It has become known that the distribution of the light energy at the exit of such rod-shaped optical integrators exhibits an undesired asymmetry in the angular space. This asymmetry is described in the following as (energetic) ellipticity of the pupil and can be described for every image location or point (x, y) of the exit surface of the rod. The description of the ellipticity is based on the consideration that light energy is emitted via a specific angular distribution from every image location, i.e. not only in the z direction (equivalent to the longitudinal direction of the rod) but also with components diagonal to the z direction. Whereas the energy density for all directions should be identical within the angular distribution, in real systems a deviation from the symmetry i.e. a deformation of the distribution of energy is observed, in which the light intensity in areas at the distance from the x axis is lower than that in those areas that are just in the same distance from the y axis. This can lead to an undesired irregularity of the illumination at the wafer.
It is an object of the invention to provide an optical integrator of the type mentioned above, which in comparison with conventional optical integrators allows improved homogeneity of the illumination, in particular with regard to angle-dependent intensity inhomogeneities.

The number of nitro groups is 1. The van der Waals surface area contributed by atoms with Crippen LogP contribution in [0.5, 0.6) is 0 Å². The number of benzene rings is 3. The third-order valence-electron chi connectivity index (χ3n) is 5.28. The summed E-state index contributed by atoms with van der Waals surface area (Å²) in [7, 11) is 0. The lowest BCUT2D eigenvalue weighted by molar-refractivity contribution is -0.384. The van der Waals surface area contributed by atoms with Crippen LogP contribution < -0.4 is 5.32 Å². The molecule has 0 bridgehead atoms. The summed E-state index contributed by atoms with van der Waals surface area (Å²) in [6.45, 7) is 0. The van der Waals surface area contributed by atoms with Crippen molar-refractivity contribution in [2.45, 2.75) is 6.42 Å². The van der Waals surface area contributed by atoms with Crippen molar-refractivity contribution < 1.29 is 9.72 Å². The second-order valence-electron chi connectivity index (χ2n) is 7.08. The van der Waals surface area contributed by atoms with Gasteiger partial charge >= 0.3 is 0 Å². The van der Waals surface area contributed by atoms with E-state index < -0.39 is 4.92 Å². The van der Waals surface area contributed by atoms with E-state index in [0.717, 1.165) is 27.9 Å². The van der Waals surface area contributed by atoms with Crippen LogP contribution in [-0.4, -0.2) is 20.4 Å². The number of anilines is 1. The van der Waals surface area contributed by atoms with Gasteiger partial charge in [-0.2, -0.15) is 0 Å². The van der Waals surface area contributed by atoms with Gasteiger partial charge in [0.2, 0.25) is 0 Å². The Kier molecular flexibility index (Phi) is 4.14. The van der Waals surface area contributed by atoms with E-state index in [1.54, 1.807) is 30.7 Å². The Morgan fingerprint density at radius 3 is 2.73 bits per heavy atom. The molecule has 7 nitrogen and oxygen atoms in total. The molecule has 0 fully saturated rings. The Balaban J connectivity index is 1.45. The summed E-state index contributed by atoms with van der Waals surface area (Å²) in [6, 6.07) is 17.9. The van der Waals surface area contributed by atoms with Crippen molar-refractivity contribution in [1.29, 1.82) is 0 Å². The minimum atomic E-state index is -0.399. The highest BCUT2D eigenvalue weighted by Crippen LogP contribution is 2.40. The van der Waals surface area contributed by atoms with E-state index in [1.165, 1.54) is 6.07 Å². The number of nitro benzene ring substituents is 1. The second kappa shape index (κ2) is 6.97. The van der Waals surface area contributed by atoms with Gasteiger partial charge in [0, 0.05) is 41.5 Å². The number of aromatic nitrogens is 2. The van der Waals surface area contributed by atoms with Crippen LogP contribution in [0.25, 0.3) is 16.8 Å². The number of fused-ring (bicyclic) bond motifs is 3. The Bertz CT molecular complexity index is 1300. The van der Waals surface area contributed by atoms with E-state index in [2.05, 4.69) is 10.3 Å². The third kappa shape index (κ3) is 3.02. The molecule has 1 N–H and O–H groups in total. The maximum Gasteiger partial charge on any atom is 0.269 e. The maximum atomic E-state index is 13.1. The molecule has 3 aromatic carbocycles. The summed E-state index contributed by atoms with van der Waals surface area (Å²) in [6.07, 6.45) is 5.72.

To resolve this problem, according to one formulation, the invention proposes an optical integrator for an illumination device for a microlithographic projection exposure system. The optical integrator includes:
a rod made of a material transparent for the light of a light source;
the rod having an entrance surface optically facing towards the light source and an opposing exit surface;
the rod further having an essentially rectangular cross-section having a width and a height perpendicular to the width, an aspect ratio between the width and the height of the cross section deviating from unity; and
the optical integrator having compensation means for compensating direction-dependent total reflection losses of the rod.
Another solution is an illumination device including such an optical integrator. Advantageous further embodiments are specified in the dependent claims. The verbatim of all claims is incorporated by reference into the subject matter of the description.
An optical integrator according to the invention is characterized in that compensation means are provided for the compensation of direction-dependent total reflection losses of the rod. This proposal is based on the knowledge that the reflection of light beams on the broad and narrow lateral surfaces of the glass rod is not total, but rather incomplete, even in the case of optimally prepared lateral surfaces. The cause of this can for example be a roughness of the reflecting surfaces, resulting in light beams no longer being situated locally in the angle range of the total reflection and part of the light intensity being uncoupled accordingly. It is also possible that in the area of the glass rod surfaces impurity atoms are embedded in the rod material, with the result that the refractive index at the edge of the rod does not correspond to that of the material in the interior. This can contribute to a partial uncoupling of the light. Absorption effects in the surface area can also reduce the intensity of the total reflected light.